Stately “Lehututu” may not be around for much longer
Article by: By Fred Katerere, BUA News
Bela Bela – The stately Southern Ground Hornbill or “Lehututu” as it is locally called, may not be around for much longer. These huge black birds with their distinctive beaks and bright red wattles are part of the hornbill family that occurs naturally only in Africa and Asia. However, hornbill numbers are declining due to loss of habitat.
Many species will not survive without human intervention,” says chief executive officer of the Limpopo Tourism and Parks Board, Benny Boshielo. “For any successful conservation effort, the active involvement of provincial authorities, conservation agencies and communities is needed,” said Boshielo.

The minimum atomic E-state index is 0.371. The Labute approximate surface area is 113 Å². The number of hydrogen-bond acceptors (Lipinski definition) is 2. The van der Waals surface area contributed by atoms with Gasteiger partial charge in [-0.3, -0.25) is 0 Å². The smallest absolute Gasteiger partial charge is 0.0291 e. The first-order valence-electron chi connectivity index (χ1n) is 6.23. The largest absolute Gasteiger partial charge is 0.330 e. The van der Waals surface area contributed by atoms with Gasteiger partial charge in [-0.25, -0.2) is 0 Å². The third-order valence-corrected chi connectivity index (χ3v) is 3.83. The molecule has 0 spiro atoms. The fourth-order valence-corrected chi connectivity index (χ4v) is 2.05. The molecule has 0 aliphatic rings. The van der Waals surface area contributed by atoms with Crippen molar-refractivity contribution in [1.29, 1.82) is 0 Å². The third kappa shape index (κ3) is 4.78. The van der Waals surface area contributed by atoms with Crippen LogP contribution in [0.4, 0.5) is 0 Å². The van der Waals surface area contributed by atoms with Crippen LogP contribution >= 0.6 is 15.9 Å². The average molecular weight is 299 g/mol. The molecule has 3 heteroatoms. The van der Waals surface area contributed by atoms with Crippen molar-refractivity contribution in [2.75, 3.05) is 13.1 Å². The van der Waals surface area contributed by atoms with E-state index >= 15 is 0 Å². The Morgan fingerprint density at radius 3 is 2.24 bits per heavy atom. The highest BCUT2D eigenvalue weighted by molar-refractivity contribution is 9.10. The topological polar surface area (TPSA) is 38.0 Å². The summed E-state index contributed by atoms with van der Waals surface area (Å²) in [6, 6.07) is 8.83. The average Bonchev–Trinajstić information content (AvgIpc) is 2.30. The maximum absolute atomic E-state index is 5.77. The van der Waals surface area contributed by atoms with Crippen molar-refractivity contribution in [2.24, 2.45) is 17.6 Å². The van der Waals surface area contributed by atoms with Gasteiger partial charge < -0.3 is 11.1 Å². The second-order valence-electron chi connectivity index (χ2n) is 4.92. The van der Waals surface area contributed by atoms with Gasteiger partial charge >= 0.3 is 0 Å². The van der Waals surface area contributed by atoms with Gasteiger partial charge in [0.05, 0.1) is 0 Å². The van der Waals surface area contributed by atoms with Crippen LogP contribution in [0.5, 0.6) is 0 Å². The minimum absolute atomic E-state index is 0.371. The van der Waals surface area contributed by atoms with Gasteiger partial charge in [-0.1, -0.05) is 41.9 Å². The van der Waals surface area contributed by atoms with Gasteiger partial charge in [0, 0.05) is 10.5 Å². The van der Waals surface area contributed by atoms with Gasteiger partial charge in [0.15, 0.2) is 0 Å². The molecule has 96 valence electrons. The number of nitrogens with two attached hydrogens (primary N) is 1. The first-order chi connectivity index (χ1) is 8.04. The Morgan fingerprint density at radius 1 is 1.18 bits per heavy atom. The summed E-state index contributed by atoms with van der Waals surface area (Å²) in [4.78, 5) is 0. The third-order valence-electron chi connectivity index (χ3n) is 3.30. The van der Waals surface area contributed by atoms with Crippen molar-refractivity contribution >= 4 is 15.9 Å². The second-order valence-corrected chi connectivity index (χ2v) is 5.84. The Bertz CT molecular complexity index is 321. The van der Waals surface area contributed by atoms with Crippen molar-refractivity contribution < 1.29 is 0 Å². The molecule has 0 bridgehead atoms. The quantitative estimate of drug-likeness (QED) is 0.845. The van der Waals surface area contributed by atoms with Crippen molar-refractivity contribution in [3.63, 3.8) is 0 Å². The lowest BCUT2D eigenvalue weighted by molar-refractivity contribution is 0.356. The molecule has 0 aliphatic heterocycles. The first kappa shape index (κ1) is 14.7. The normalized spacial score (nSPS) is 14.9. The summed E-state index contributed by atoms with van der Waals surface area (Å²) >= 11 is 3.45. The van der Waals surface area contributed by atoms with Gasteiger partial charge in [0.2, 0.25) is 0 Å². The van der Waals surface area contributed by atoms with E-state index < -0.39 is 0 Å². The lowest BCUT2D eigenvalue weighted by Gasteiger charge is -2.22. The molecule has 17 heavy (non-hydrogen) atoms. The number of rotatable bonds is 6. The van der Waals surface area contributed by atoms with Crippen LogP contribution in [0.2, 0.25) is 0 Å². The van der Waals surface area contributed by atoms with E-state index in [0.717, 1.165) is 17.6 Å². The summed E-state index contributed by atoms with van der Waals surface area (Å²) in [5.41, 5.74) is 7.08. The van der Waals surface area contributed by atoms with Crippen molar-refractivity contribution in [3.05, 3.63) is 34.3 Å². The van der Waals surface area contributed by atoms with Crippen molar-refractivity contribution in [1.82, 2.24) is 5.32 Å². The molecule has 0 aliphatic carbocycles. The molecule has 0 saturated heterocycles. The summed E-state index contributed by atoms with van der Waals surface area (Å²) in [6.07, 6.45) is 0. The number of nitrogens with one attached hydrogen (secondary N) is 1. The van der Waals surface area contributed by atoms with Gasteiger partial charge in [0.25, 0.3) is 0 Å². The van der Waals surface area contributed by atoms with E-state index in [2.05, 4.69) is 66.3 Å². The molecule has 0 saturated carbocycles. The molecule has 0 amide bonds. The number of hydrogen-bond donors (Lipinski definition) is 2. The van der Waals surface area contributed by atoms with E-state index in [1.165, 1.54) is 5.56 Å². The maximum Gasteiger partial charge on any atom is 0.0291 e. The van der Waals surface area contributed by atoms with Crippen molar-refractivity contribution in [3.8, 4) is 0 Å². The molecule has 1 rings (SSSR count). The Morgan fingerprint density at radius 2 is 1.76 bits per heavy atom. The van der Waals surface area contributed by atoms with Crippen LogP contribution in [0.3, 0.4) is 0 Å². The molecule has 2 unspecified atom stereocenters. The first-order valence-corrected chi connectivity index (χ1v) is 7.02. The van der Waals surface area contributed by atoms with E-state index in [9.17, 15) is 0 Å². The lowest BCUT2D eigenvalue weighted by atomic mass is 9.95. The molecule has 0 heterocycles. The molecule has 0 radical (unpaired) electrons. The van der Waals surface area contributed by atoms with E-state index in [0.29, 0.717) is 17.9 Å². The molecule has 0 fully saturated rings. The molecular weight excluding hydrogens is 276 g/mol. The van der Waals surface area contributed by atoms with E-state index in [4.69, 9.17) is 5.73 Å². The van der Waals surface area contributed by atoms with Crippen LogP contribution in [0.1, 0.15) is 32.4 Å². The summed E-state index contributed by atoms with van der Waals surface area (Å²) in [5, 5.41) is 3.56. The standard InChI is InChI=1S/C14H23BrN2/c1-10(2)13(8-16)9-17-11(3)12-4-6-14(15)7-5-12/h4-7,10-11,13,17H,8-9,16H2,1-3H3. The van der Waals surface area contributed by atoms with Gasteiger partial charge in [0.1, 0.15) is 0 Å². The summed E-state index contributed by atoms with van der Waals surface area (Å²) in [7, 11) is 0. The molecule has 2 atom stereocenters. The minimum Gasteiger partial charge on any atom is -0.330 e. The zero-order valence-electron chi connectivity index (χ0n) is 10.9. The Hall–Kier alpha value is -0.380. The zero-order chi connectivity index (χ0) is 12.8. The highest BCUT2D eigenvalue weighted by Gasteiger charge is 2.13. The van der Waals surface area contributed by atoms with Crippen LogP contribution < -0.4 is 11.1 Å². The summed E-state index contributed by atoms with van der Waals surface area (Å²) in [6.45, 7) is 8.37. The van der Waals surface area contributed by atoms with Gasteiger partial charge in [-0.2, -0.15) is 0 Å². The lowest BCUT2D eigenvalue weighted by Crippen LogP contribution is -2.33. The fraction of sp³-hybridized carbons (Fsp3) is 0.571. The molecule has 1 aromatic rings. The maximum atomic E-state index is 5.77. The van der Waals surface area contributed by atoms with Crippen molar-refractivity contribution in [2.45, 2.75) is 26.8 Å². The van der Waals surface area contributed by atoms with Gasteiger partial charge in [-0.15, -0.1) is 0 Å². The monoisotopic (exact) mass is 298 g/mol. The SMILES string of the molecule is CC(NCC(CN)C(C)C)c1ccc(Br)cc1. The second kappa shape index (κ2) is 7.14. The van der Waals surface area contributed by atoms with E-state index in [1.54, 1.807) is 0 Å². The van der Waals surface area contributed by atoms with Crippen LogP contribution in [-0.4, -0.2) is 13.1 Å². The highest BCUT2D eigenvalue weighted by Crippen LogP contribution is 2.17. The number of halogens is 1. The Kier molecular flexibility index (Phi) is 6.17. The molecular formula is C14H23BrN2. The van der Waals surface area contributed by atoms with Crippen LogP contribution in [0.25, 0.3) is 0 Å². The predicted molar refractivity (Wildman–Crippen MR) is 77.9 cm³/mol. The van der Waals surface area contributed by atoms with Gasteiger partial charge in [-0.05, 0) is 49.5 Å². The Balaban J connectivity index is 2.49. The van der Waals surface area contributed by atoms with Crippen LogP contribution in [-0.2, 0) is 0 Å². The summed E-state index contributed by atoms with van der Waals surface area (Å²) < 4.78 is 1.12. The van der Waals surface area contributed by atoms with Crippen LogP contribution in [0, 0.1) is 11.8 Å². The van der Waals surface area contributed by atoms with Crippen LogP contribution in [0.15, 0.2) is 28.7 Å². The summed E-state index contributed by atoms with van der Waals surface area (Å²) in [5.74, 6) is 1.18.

The world’s 60 species of hornbills are rapidly declining in numbers worldwide. There are less than 1 500 Southern Ground Hornbills left in South Africa. Their numbers have dropped by more than 10 percent in the past three decades. The province has made the Lehututu its avian flagship in the same way it has made the mighty baobab its provincial symbol and flagship of the savannah biome.
Mabula Game Reserve is also the base for the The Ground Hornbill Research and Conservation Project started in 1999.
Article from BUA News